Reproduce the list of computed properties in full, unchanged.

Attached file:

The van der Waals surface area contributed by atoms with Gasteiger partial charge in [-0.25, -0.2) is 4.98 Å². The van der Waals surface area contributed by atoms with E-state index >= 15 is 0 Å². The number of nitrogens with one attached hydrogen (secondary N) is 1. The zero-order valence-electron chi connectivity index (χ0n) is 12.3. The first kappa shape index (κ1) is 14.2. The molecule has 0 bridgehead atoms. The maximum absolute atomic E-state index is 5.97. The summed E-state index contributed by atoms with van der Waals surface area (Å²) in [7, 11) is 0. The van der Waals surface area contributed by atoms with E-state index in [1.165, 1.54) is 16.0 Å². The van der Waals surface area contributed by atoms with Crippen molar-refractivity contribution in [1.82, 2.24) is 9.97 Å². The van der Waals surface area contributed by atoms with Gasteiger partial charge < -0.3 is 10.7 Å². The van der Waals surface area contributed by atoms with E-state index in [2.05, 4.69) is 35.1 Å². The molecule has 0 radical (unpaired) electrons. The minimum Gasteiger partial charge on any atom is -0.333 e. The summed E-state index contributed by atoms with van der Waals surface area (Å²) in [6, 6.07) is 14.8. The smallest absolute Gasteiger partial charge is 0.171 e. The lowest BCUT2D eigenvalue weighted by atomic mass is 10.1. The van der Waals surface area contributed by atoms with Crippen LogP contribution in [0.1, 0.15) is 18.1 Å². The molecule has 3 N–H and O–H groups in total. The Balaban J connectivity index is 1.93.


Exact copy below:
The van der Waals surface area contributed by atoms with Gasteiger partial charge in [-0.25, -0.2) is 4.98 Å². The van der Waals surface area contributed by atoms with E-state index >= 15 is 0 Å². The number of nitrogens with one attached hydrogen (secondary N) is 1. The zero-order valence-electron chi connectivity index (χ0n) is 12.3. The first kappa shape index (κ1) is 14.2. The molecule has 0 bridgehead atoms. The maximum absolute atomic E-state index is 5.97. The summed E-state index contributed by atoms with van der Waals surface area (Å²) in [7, 11) is 0. The van der Waals surface area contributed by atoms with E-state index in [1.165, 1.54) is 16.0 Å². The van der Waals surface area contributed by atoms with Crippen molar-refractivity contribution in [1.82, 2.24) is 9.97 Å². The van der Waals surface area contributed by atoms with Gasteiger partial charge < -0.3 is 10.7 Å². The van der Waals surface area contributed by atoms with E-state index in [2.05, 4.69) is 35.1 Å². The molecule has 0 radical (unpaired) electrons. The minimum Gasteiger partial charge on any atom is -0.333 e. The summed E-state index contributed by atoms with van der Waals surface area (Å²) in [6, 6.07) is 14.8. The smallest absolute Gasteiger partial charge is 0.171 e. The lowest BCUT2D eigenvalue weighted by atomic mass is 10.1. The van der Waals surface area contributed by atoms with Crippen LogP contribution in [0.1, 0.15) is 18.1 Å². The molecule has 3 N–H and O–H groups in total. The Balaban J connectivity index is 1.93.